Solution: Use strategies to lessen the stimuli and create a routine around the baby’s schedule.
- Utilize cluster care. Do a lot of the medical interventions – exams, vitals, procedures – at one time so that the infant is not constantly woken up to do things.
- Inquire about primary nursing where a single nurse is assigned to take care of the infant.
- Communicate the infant’s needs to the medical team, such as sleep schedule, and ask them to adapt their schedule to the baby’s.
- Post the All About Me sheet to list sleep and wake schedule, dictating both medical care and the use of lighting in the room.
- Remain present and consistent for the baby. Learn infant massage for bonding and affirming the attachment.
Challenge: Sensory stimulation, such as the use of a thermometer, a port, a blood pressure cuff, the smell of alcohol, and the noise of machines all add up to stressors for the infant.
Solution: Pay close attention to the infant’s reactions during these times.
- Respond to the cues of the infant like crying, gaze aversion, arching, yawning, grimacing, jerking. Sometimes these are quite subtle but know that infants can easily be over-stimulated and they might show it through a yawn, or averting their gaze.
- Support the infant with self-soothing, or a comfort measure like pressure.
- Perform one medical procedure at a time, and slow them down.
- Avoid screen time completely.
- Consider an infant’s temperament because that can influence what they respond to in terms of stimulation.
Challenge: The baby experiences pain through intrusive medical procedures, such as needles, and because they’re still learning how their own body works and can’t process stimuli from outside of their body, that can alter the development of the brain, behavior, and stress response.
Solution: Use a variety of strategies to mitigate the effects of pain.
- Consult with the medical team about pain experienced by the baby and discuss pharmacological pain management, like numbing cream for needles.
- Utilize an infant pain assessment scale but caregivers should also discern what certain cries, grimaces, or motor movements mean.
- Calm the baby with positive touch, and incorporate familiar supports during painful and stressful experiences.
- Create concrete cues for when a painful experience is about to start and when it ends. For example, to avoid the crib becoming a threatening place, turn on the light when something obtrusive is about to happen or reposition the baby at the end of the crib for procedures so they can anticipate the procedure.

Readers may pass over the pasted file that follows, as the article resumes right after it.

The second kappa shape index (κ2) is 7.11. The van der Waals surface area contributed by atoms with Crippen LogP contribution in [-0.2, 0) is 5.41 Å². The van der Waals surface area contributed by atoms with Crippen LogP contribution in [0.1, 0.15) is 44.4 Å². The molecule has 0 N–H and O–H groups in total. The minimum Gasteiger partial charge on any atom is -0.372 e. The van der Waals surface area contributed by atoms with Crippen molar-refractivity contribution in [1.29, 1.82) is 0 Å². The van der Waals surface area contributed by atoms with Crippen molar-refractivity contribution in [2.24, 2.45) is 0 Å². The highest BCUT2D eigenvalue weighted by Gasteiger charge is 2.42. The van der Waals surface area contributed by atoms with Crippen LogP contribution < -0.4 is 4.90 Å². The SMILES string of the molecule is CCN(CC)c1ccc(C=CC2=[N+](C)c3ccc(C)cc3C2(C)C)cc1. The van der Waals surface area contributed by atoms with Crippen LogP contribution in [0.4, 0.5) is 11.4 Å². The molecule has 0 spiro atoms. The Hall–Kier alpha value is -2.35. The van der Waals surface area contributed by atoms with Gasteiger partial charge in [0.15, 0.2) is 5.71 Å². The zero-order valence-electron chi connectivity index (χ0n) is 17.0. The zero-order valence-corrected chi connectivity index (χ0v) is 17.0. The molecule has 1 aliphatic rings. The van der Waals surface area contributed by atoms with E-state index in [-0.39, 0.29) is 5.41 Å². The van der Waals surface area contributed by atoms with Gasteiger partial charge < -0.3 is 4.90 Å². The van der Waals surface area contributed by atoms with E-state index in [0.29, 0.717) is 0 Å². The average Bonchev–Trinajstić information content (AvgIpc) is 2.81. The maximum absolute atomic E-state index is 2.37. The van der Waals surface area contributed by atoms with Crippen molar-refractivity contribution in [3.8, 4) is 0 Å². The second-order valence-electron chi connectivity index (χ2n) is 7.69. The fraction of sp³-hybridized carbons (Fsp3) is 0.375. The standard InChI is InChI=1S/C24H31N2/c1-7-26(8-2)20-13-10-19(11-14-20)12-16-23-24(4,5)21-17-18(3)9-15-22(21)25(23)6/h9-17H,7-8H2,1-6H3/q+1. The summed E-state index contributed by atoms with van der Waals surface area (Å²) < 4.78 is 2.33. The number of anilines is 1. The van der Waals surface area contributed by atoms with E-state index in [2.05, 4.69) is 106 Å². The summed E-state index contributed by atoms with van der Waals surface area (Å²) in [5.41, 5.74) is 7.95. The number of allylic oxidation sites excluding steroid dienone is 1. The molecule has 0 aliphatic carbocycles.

- Refrain from holding down or restraining the infant, and instead hug the infant or sit the infant up for procedures.
- Provide comfort measures like swaddling, a pacifier, soothing music, or sugar water.
- For older infants, distract with music, a cause and effect toy, a light spinner, or a Buzzy which vibrates and blocks the message of pain because they concentrate on the vibration and not the pain.
- If there are multiple injections needed, advocate for the most painful one to be last, wait for the infant to recover in between pokes, and offer breaks.
Finally, parents should tend to their own needs, said Ms. Ong.
“Infants look to the parent to see how they’ll respond to something, especially when it’s a new experience and there is a shared emotion, shared attention. So, if unfamiliar people come in and the infant is looking to the parent and the parent is worried and stressed, that can transmit to the child and teach and condition the infant to respond in the same way. If the parent is calm and verbally reassuring, then that conditions a different kind of response,” she said.
Ways that parents can find support include:
- Access services for the infant like physical therapy, occupational therapy, and music therapy, and child life specialist and social worker support.
- Seek out services like parent liaisons and parent support groups.
- Pre-plan for respite, whether that’s through a family member, a friend, or a nurse.
- Educate yourself on diagnosis, treatment, and care to help you navigate, feel more in control, and advocate for your infant.
- Communicate and partner with the medical team and hospital staff to ensure that the infant’s needs are met.
To view the presentation, click here.